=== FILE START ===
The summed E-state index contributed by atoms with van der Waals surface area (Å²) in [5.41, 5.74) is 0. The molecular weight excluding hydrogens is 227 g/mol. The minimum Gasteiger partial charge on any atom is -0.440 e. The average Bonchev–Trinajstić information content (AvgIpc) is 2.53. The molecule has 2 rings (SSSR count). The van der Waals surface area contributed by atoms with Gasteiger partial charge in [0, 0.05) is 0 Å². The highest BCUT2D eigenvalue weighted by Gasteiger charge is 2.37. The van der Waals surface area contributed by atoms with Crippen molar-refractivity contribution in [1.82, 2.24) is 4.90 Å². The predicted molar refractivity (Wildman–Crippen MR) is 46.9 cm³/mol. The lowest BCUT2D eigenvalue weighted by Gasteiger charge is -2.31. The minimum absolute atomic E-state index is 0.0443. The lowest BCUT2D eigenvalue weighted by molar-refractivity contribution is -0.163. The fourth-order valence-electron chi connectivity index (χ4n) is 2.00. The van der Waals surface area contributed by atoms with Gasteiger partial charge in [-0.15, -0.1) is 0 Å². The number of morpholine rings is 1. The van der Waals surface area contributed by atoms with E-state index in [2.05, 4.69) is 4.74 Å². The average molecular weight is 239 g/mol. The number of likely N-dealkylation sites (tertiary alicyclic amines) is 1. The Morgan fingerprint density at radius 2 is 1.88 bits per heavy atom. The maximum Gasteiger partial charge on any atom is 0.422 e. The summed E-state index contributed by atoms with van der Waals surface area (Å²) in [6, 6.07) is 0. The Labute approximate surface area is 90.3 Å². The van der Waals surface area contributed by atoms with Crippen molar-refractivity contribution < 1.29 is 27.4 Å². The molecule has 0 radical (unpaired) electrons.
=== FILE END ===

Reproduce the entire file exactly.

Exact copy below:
The summed E-state index contributed by atoms with van der Waals surface area (Å²) in [5.41, 5.74) is 0. The molecular weight excluding hydrogens is 227 g/mol. The minimum Gasteiger partial charge on any atom is -0.440 e. The average Bonchev–Trinajstić information content (AvgIpc) is 2.53. The molecule has 2 rings (SSSR count). The van der Waals surface area contributed by atoms with Gasteiger partial charge in [0, 0.05) is 0 Å². The highest BCUT2D eigenvalue weighted by Gasteiger charge is 2.37. The van der Waals surface area contributed by atoms with Crippen molar-refractivity contribution in [1.82, 2.24) is 4.90 Å². The predicted molar refractivity (Wildman–Crippen MR) is 46.9 cm³/mol. The lowest BCUT2D eigenvalue weighted by Gasteiger charge is -2.31. The minimum absolute atomic E-state index is 0.0443. The lowest BCUT2D eigenvalue weighted by molar-refractivity contribution is -0.163. The fourth-order valence-electron chi connectivity index (χ4n) is 2.00. The van der Waals surface area contributed by atoms with Gasteiger partial charge in [-0.15, -0.1) is 0 Å². The number of morpholine rings is 1. The van der Waals surface area contributed by atoms with E-state index in [2.05, 4.69) is 4.74 Å². The average molecular weight is 239 g/mol. The number of likely N-dealkylation sites (tertiary alicyclic amines) is 1. The Morgan fingerprint density at radius 2 is 1.88 bits per heavy atom. The maximum Gasteiger partial charge on any atom is 0.422 e. The summed E-state index contributed by atoms with van der Waals surface area (Å²) in [6, 6.07) is 0. The Labute approximate surface area is 90.3 Å². The van der Waals surface area contributed by atoms with Crippen molar-refractivity contribution < 1.29 is 27.4 Å². The molecule has 0 radical (unpaired) electrons.